Not to mean ruin that that kind of stuff would be almost impossible to get through planning.

Pump storage is also excessively expensive to pump in the first place .
 
ISTR that we’ve tapped most pump storage sites up all ready.

Not to mean ruin that that kind of stuff would be almost impossible to get through planning.

Pump storage is also excessively expensive to pump in the first place .
It is tricky. Smaller, more localised projects are probably about the limit in the UK these days. Tidal has already been demonstrated to be a fairly reliable method but there has been a lot of opposition.
 
Storage is the issue for wind in particular but also solar power. I found a list of the top ten lithium "projects". Five in Australia (at least one is Chinese owned) and one each in Canada, US, Mexico, Mali, Zimbabwe.
Top ten biggest lithium mines in the world based on reserves
There is some lithium in Cornwall but I don't know it's scale Cornish Lithium Ltd | Lithium exploration within Cornwall, UK
Hydro pumped storage could use renewables as well as or instead of nuclear.
Other battery technologies exist. RR micro nuclear will be interesting.

Exactly how California has screwed the pooch. Lots of Solar energy but storage issues. Same with Wind ( but maintaining them is $ and its killing birds by the thousands, upsetting the Greenies ironically). So we are left with a small amount of Hydroelectric.

Hence the 'brown outs' and the highest energy costs in the U.S. That's progress. Also the Govenor pledged no more Gasoline engines by 2035.... That wont put a strain on an already crippled system...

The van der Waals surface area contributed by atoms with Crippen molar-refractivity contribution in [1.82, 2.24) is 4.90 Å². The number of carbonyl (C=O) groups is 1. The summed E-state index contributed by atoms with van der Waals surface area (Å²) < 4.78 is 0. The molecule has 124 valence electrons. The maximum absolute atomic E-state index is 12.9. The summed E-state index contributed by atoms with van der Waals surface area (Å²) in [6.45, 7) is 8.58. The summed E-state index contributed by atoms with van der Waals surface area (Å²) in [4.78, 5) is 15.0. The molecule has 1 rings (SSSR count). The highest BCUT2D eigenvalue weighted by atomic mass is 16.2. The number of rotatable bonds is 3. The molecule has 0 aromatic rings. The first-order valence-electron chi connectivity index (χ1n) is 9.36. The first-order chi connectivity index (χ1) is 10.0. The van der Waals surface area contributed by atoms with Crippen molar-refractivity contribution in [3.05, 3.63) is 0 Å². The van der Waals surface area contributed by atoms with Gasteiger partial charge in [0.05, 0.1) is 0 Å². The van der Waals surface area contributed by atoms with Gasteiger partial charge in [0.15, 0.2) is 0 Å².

Well, there's always the Dinorwig style storage solution (Dinorwig Power Station - Wikipedia), but why bother, cut out the intermediate engineering and just do hydro in the first place. Dinorwig was built for a damn good reason at a time when the UK had a seriously large capacity to overproduce electricity.
Battery storage isn't a sensible long term solution, especially if you're doing the renewables to avoid pollution. Batteries look very innocuous, but there's no shortage of odd stuff that's damn hard to get in them.

Capacitors instead?
 
Exactly how California has screwed the pooch. Lots of Solar energy but storage issues. Same with Wind ( but maintaining them is $ and its killing birds by the thousands, upsetting the Greenies ironically). So we are left with a small amount of Hydroelectric.

Hence the 'brown outs' and the highest energy costs in the U.S. That's progress. Also the Govenor pledged no more Gasoline engines by 2035.... That wont put a strain on an already crippled system...
Wind farms are being built out here to supply California with electricity. But if I were you I would move. Your state is going to be at the mercy of others who hate it with a passion.
 
Wind farms are being built out here to supply California with electricity. But if I were you I would move. Your state is going to be at the mercy of others who hate it with a passion.

Applied for a job in TX yesterday.
 

ancienturion

LE
Book Reviewer
It is tricky. Smaller, more localised projects are probably about the limit in the UK these days. Tidal has already been demonstrated to be a fairly reliable method but there has been a lot of opposition.

A suitable project was in use in 1951 using the water from the Thames to heat the Royal Festival Hall.
 

Latest Threads

Top